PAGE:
Stone is first school district official to serve as GFOA president

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Terry Stone becomes the first finance officer from a school district to serve as president of the Government Finance Officers Association on Tuesday.

Stone, 53, is assistant superintendent for business and operations with Hanover County Public Schools in the northern suburbs of Richmond, Va.

GFOA had a previous president from the higher education sector, but Stone is the first from the K through 12 sphere.

Only about 8.5% of GFOA’s individual members and 9% of its organizational members are from school districts.

Terry Stone, assistant superintendent for business and operations for Hanover County Public Schools in Virginia, will serve as the 2019-2020 president of the Government Finance Officers Association

Brian Tumulty, The Bond Buyer

One of Stone’s goals as GFOA president for 2019-2020 will be to increase the groups’ membership among the nation’s school districts. Along with that, she wants to increase membership in GFOA’s Alliance for Excellence in School Budgeting, which currently has only about 100 members.

Stone’s school district is a member of that alliance which she said focuses on a “process-oriented approach” to budgeting that encourages collaboration between the district’s finance department and academic leaders.

“It has really been incredible,” she said, describing her own involvement in Hanover County. “We’re all starting to speak the other’s language.”

Stone also wants to continue the work begun over the last year to encourage college students to consider a career in public finance. GFOA’s first college chapter had its initial meeting recently at Virginia Tech.

“We’re starting first with that university, but I think it’s something that we can grow,” she said. “I think it’s important because we’re not necessarily the first choice for students who are leaving college, so if we make some focus as an organization we can make some progress there. Having that exposure, they may start to look at us in a different light. We have an impact. Our decisions really affect the everyday lives of our citizens and that can be pretty exciting for students once they make that correlation.”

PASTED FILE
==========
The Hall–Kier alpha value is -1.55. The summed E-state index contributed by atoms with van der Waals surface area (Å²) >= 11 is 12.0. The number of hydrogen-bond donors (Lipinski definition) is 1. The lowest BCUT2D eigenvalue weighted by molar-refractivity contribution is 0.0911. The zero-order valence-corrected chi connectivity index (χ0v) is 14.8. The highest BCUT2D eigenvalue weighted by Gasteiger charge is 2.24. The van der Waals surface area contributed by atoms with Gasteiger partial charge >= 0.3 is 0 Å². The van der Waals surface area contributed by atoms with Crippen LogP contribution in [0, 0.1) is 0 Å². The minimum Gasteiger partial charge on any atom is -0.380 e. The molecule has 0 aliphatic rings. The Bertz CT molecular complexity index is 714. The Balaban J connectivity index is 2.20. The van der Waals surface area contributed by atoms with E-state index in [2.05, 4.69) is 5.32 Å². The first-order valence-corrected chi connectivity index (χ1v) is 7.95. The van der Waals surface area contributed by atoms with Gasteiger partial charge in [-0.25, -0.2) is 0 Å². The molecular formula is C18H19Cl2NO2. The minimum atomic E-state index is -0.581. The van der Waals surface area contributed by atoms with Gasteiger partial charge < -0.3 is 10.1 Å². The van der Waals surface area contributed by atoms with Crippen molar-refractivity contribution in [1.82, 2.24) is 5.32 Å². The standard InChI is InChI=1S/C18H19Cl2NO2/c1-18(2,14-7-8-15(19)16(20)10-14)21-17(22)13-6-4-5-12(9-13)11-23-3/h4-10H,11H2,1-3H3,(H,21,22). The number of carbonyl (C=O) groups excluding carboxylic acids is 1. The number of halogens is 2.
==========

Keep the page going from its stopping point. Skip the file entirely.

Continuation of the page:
In January GFOA officials who met in Washington, D.C. were asked to visit their members of Congress to help lobby on the organization’s top priorities, which include keeping the tax exemption for municipal bonds, restoring advance refundings and enacting new infrastructure legislation.

Stone enthusiastically supports that all-hands-on-deck approach to lobbying. “Using our members to advocate is more compelling than just having staff do it, so it’s positive and something we need to continue,” she said.

Stone has been a GFOA member for 20 years. She has served on GFOA’s Committee on Retirement and Benefits Administration (2015–2018) and Committee on Treasury and Investment Management (2005–2013; chair, 2011–2013); GFOA’s Executive Board (2015–2018); and GFOA’s Nominating Committee (2013–2014).

Stone has a bachelor’s degree in accounting for Virginia Commonwealth University and is a certified public accountant.

She worked for 20 years for Hanover County government before switching over the schools.

She’s also worked for other school districts, serving as chief financial officer for Williamsburg-James City County Public Schools and as assistant superintendent of finance and administration for the neighboring Henrico County Public Schools.

And she has held public office. She served eight years on the rural King William County School Board and four years on that county’s board of supervisors.

Her current school district, located in a suburban county just north of Richmond, operates 25 schools with 18,000 students.

The Hanover County School District is typical of other school districts in Virginia in that 40% of the buildings are 40 years old or older, Stone said. About 16% of the schools in Hanover County also are over 80 years old.

“Over the last year we have developed a 10-year capital improvement plan to replace or significantly renovate those 80 year old schools over a seven year period,” Stone said. “In the state of Virginia school boards do not have taxing authority so we do rely upon our local governments to work with us. And so we’ve worked with Hanover County to develop a plan to replace those 80 year old schools realizing that’s just the beginning. We’ll have to continue to move forward and then address the next oldest. And so, Hanover County will likely rely on municipal bonds to do that.”

In Washington, Speaker Nancy Pelosi, D-Calif., and other lawmakers have said they want any infrastructure legislation that Congress considers to include new funding for school construction and renovation.

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